It is hereby recognized and declared that the enjoyment of peace and security are necessary values of life in society and consistent therewith, the overall purpose of the criminal law is to contribute to the maintenance of a just, peaceful and safe society.

Fundamental Purpose of Sentencing

It is further recognized and declared that in a free and democratic society peace and security can only be enjoyed through the due application of the principles of fundamental justice. In furtherance of the overall purpose of the criminal law of maintaining a just, peaceful and safe society, the fundamental purpose of sentencing is to preserve the authority of and promote respect for the law through the imposition of just sanctions.

The “Daubney” Committee (House of Commons Standing Committee), 1988:

The purpose of sentencing is to contribute to the maintenance of a just, peaceful and safe society by holding offenders accountable for their criminal conduct through the imposition of just sanctions which:

  1. require, or encourage when it is not possible to require, offenders to acknowledge the harm they have done to victims and the community, and to take responsibility for the consequences of their behaviour;
  2. take account of the steps offenders have taken, or propose to take, to make reparations to the victim and/or the community for the harm done or to otherwise demonstrate acceptance of responsibility;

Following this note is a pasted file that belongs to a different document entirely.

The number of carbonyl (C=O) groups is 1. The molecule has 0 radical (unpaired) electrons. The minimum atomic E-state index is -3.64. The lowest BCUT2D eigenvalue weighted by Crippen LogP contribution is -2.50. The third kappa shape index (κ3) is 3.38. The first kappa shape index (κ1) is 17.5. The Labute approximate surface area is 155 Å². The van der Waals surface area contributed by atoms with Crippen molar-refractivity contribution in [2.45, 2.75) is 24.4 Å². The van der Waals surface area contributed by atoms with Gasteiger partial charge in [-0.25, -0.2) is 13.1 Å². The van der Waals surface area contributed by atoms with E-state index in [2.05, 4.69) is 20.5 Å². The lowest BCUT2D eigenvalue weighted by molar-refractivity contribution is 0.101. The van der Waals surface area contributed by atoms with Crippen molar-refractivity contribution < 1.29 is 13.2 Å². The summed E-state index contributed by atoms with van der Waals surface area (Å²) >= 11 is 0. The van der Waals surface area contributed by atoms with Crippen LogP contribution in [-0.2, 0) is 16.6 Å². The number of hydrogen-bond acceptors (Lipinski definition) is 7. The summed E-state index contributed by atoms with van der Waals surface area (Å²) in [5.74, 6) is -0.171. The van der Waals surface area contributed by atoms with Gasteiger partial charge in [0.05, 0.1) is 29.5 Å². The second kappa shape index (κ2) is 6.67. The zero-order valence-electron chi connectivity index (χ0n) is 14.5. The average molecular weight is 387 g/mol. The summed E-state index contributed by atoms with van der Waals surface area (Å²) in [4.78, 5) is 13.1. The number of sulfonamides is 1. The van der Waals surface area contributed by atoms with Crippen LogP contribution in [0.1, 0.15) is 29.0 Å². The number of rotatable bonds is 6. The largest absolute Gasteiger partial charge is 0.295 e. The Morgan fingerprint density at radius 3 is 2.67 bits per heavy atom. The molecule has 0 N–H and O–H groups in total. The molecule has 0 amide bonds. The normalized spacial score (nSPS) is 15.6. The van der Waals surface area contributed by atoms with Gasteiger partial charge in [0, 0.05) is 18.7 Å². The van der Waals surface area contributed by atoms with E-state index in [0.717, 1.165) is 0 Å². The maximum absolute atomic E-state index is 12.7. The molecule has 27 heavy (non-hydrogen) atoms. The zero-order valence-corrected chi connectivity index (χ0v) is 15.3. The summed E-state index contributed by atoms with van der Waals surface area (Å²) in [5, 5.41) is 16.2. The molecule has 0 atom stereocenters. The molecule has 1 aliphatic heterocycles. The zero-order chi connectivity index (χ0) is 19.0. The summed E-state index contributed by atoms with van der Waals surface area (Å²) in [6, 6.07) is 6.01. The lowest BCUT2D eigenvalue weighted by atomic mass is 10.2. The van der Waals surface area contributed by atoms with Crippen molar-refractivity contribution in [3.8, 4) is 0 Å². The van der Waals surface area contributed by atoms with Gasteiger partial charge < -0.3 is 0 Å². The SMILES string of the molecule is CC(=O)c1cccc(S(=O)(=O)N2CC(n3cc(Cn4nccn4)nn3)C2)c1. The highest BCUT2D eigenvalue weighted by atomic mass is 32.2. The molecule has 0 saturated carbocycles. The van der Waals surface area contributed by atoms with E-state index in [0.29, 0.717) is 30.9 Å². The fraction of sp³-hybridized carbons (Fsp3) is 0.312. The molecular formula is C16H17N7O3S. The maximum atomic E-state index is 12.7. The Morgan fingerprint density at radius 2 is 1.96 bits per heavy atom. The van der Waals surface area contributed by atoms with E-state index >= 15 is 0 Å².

3. facilitate victim-offender reconciliation where victims so request, or are willing to participate in such programs;
  4. if necessary, provide offenders with opportunities which are likely to facilitate their habilitation or rehabilitation as productive and law-abiding members of society; and
  5. if necessary, denounce the behaviour and/or incapacitate the offender.

Directions for Reform: Sentencing (1990)

  1. The fundamental purpose of sentencing is to contribute to the maintenance of a just, peaceful and safe society through the imposition of just sanctions.
  2. The court [shall/may] consider the following objectives in assessing the appropriate sentence to be imposed upon an offender:
    1. denouncing blameworthy behaviour
    2. deterring the offender and others from committing offences;
    3. separating offenders from society, where necessary;
    4. providing for redress for the harm done to individual victims or to the community;
    5. promoting a sense of responsibility on the part of offenders and providing for opportunities to assist in their rehabilitation as productive and law-abiding members of society.

An Act to Amend the Criminal Code (sentencing)… (Bill C-90, 34th Parliament, 3rd session) Introduced: 23 June 1992)

718. The fundamental purpose of sentencing is to contribute to the maintenance of a just, peaceful and safe society by imposing just sanctions that have one or more of the following objectives:

  1. to denounce unlawful conduct;
  2. to deter the offender and other persons from committing offences;
  3. to separate offenders from society;
  4. to provide reparations for harm done to victims or to the community;
  5. to promote a sense of responsibility in offenders, and acknowledgement of the harm done to victims and to the community; and
  6. to assist in rehabilitating offenders.